Two volumes (25.5 cm), I (7 June 1971): (2) 106 (4) pp.,  leaves of plates (inserted after pp.46, 60, 96, 100), text illustrations. Lots numbered 1-152. II (9 November 1971): 161 (3) pp. (some folding), folding colour frontispiece,  leaves plates (inserted after pp.68, 104, 106, 108, 112, 116, 140, 152, 156), text illustrations. Lots numbered 153-366. Typed List of prices realised and buyers’ names (Part I); printed List (Part II). Uniform publisher’s printed green boards. - Fine collection of pre-1641 travel and exploration, containing a manuscript of Sir John Mandevilles’ travels in English (extracted from the Clopton Manuscript, a devotional miscellany, c. 1403-1425; now Princeton University, R.H. Taylor Ms 10), a 1520 manuscript by Marco Polo, an early 15th-century manuscript of Chaucer’s Treatise on the astrolabe (ex-E.P. Goldschmidt; now Toshiyuki Takamiya Collection, Japan), the Basel Columbus Letter of 1494, and important maps and atlases. A magnificent English manuscript map of Guiana of c. 1596-1599 was bought by the Duke of Northumberland. Penrose commenced collecting in 1926 and had sold books previously at Sotheby’s in 1934 and at Parke-Bernet in 1945-1947. Percy Muir, “Private Libraries, VII: Boies Penrose” in The Times Literary Supplement, 17 September 1938, p.604; cf. Donald C. Dickinson, Dictionary of American Book Collectors (New York 1986), pp.256-257; William H. Helfand, in Grolier 2000: a further Grolier Club biographical retrospective (New York 2000), pp.284-286. ¶ Unmarked copies.
(28 cm),  pp., illustrations. Lots numbered 1-292. Publisher’s pictorial wrappers. - Sale catalogue for a superb collection of Brasiliana, “annoncée sous le mystérieux nom de ‘collection Ferreira das Neves’ alors qu’il s’agissait d’un ensemble réuni pour la circonstance, provenant en partie seulement de la collection Jacques Renout − de laquelle avait été toutefois soustraite la pièce peut-être la plus précieuse, le rarissime Culture e opulencia do Brasil d’Antonil, publié à Lisbonne en 1711” (Jean-Marc Chatelain, “Pierre Berès: Disparition d’un bibliophile” in SLAM Newsletter 32, October 2008). Blogie II, 429. ¶ Good, unmarked copy. No Price list.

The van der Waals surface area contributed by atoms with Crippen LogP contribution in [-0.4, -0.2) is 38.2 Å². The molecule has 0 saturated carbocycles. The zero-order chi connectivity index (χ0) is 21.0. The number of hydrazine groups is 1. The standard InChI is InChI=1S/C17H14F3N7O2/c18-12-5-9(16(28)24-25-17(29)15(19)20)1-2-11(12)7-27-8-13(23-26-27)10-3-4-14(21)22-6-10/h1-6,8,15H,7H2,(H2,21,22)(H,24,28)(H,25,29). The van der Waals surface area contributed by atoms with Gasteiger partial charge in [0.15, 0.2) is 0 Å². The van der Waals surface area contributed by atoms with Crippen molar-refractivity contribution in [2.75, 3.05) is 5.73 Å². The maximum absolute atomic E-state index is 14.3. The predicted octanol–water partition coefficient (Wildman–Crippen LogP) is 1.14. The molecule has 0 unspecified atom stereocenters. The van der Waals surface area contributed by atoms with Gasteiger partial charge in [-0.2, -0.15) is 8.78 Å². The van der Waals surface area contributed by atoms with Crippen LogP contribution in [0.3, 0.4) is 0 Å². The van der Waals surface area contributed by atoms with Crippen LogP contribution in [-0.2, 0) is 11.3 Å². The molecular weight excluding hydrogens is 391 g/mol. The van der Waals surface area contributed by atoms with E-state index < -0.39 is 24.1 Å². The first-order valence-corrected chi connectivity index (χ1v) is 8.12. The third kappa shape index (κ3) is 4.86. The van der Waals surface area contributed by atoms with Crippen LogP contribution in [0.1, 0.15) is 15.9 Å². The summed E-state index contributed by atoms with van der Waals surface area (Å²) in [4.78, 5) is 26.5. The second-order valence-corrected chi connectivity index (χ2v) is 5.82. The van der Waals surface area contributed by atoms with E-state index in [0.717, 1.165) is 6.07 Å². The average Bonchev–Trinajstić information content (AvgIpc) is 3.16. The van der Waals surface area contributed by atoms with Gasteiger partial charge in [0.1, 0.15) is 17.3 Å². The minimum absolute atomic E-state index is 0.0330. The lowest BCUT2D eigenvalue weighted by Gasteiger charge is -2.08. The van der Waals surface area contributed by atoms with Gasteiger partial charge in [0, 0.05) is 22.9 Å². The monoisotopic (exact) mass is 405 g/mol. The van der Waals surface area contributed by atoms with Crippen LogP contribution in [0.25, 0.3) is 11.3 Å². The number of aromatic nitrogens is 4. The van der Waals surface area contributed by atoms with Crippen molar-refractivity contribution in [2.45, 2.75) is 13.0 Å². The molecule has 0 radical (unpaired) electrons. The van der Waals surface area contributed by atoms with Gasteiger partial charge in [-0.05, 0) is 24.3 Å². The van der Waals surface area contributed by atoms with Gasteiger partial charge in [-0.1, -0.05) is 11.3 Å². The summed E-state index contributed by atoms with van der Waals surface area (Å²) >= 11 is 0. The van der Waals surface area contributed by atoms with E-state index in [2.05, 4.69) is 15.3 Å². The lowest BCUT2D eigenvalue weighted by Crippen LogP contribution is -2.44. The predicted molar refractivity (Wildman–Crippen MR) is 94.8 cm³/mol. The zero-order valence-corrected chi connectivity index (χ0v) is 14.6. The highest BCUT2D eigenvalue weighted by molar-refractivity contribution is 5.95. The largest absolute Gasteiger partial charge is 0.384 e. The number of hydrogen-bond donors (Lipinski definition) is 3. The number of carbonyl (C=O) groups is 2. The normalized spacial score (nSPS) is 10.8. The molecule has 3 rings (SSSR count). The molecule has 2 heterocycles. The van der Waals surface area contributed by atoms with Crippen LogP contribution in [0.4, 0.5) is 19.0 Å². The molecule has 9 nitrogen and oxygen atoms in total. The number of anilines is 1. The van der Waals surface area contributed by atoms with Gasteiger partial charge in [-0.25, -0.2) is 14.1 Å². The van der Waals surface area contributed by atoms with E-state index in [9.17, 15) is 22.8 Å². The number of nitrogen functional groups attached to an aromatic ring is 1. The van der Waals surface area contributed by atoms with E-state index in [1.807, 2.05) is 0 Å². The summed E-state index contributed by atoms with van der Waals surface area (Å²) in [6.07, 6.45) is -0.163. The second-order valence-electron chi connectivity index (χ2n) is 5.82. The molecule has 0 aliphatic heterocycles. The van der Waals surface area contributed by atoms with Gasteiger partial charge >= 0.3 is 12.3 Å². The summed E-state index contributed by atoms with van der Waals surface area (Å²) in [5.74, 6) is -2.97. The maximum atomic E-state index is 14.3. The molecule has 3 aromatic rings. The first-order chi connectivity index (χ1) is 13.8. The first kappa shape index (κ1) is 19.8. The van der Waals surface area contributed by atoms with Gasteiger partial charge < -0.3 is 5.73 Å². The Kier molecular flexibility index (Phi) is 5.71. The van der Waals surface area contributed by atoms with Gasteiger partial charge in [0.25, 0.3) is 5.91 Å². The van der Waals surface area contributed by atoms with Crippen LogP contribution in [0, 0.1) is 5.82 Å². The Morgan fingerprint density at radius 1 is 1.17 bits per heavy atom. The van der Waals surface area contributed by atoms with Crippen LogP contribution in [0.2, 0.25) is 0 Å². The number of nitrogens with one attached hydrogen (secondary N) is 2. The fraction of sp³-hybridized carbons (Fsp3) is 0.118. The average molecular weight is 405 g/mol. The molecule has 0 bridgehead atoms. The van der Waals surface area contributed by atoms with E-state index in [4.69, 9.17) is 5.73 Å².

(28 cm),  pp., illustrations. Lots numbered 1-292. Publisher’s pictorial wrappers. - Sale catalogue for a superb collection of Brasiliana, “annoncée sous le mystérieux nom de ‘collection Ferreira das Neves’ alors qu’il s’agissait d’un ensemble réuni pour la circonstance, provenant en partie seulement de la collection Jacques Renout − de laquelle avait été toutefois soustraite la pièce peut-être la plus précieuse, le rarissime Culture e opulencia do Brasil d’Antonil, publié à Lisbonne en 1711” (Jean-Marc Chatelain, “Pierre Berès: Disparition d’un bibliophile” in SLAM Newsletter 32, October 2008). Blogie II, 429 ¶ Good, unmarked copy. Lacking price list.
(28 cm), 194 (18) pp., illustrations (some in colour). 1097 lots. List of prices realised and buyers’ names loosely inserted. Publisher’s printed boards. - Collection of books on the Levant gathered by Camille Aboussouan, Lebanese ambassador to UNESCO. “The quality of this large collection was various, some good, others less so, others again rather spoiled by the owner’s conspicuous device stamped on bindings and title pages… The top price was £26,000, paid for a set of drawings of the Levant, made c. 1839 for the Prince de Joinville, serving in the escadre de l’est of the French navy” (from a saleroom report in The Book Collector, Autumn 1993, p.401). ¶ Annotated in ink; partly priced.
New York, Christie, Manson & Woods International Inc., 2007
Two volumes (27.5 cm), I (16-17 April 2007): 349 pp., illustrations (most in colour). Lots numbered 1-291. II (16-17 April 2007): 321 pp., illustrations (most in colour). Lots numbered 292-552. Publisher’s printed green cloth. - Library of Frank Streeter (1918-2006), son of the famous Americana collector Thomas W. Streeter (1883-1965). ¶ Annotated copies, partly priced.